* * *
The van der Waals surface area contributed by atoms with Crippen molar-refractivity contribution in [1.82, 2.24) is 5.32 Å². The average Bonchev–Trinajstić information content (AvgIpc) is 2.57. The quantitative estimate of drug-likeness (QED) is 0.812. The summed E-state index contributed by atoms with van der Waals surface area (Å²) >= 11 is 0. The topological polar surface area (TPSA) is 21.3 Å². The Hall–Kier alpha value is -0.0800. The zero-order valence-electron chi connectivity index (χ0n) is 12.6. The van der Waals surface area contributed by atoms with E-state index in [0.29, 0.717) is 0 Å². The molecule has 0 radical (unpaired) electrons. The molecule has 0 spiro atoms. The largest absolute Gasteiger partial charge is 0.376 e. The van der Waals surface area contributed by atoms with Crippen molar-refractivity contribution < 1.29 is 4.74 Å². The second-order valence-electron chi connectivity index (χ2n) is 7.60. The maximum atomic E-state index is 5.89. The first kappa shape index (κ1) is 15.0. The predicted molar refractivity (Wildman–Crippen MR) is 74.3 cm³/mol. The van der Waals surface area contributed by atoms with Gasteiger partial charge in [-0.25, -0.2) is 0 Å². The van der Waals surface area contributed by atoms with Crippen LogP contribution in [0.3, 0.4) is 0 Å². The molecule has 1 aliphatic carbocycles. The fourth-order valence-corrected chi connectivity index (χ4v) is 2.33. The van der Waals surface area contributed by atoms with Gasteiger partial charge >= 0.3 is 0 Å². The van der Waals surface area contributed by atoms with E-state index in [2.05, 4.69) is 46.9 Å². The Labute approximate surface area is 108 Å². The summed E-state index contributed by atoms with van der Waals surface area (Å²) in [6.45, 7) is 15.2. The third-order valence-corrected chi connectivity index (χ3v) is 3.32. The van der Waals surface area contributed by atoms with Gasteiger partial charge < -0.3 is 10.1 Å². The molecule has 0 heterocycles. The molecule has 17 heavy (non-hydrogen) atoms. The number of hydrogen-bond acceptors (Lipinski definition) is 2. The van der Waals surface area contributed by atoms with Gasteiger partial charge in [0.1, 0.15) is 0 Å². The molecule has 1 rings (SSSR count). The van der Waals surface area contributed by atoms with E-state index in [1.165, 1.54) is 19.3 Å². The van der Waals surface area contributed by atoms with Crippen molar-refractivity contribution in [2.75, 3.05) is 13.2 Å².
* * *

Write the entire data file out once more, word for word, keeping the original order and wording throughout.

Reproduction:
The van der Waals surface area contributed by atoms with Crippen molar-refractivity contribution in [1.82, 2.24) is 5.32 Å². The average Bonchev–Trinajstić information content (AvgIpc) is 2.57. The quantitative estimate of drug-likeness (QED) is 0.812. The summed E-state index contributed by atoms with van der Waals surface area (Å²) >= 11 is 0. The topological polar surface area (TPSA) is 21.3 Å². The Hall–Kier alpha value is -0.0800. The zero-order valence-electron chi connectivity index (χ0n) is 12.6. The van der Waals surface area contributed by atoms with E-state index in [0.29, 0.717) is 0 Å². The molecule has 0 radical (unpaired) electrons. The molecule has 0 spiro atoms. The largest absolute Gasteiger partial charge is 0.376 e. The van der Waals surface area contributed by atoms with Crippen molar-refractivity contribution < 1.29 is 4.74 Å². The second-order valence-electron chi connectivity index (χ2n) is 7.60. The maximum atomic E-state index is 5.89. The first kappa shape index (κ1) is 15.0. The predicted molar refractivity (Wildman–Crippen MR) is 74.3 cm³/mol. The van der Waals surface area contributed by atoms with Gasteiger partial charge in [-0.25, -0.2) is 0 Å². The van der Waals surface area contributed by atoms with Crippen LogP contribution in [0.3, 0.4) is 0 Å². The molecule has 1 aliphatic carbocycles. The fourth-order valence-corrected chi connectivity index (χ4v) is 2.33. The van der Waals surface area contributed by atoms with Gasteiger partial charge >= 0.3 is 0 Å². The van der Waals surface area contributed by atoms with E-state index in [2.05, 4.69) is 46.9 Å². The Labute approximate surface area is 108 Å². The summed E-state index contributed by atoms with van der Waals surface area (Å²) in [6.45, 7) is 15.2. The third-order valence-corrected chi connectivity index (χ3v) is 3.32. The van der Waals surface area contributed by atoms with Gasteiger partial charge < -0.3 is 10.1 Å². The molecule has 0 heterocycles. The molecule has 17 heavy (non-hydrogen) atoms. The number of hydrogen-bond acceptors (Lipinski definition) is 2. The van der Waals surface area contributed by atoms with Gasteiger partial charge in [0.1, 0.15) is 0 Å². The molecule has 1 rings (SSSR count). The van der Waals surface area contributed by atoms with E-state index in [1.165, 1.54) is 19.3 Å². The van der Waals surface area contributed by atoms with Crippen molar-refractivity contribution in [2.75, 3.05) is 13.2 Å².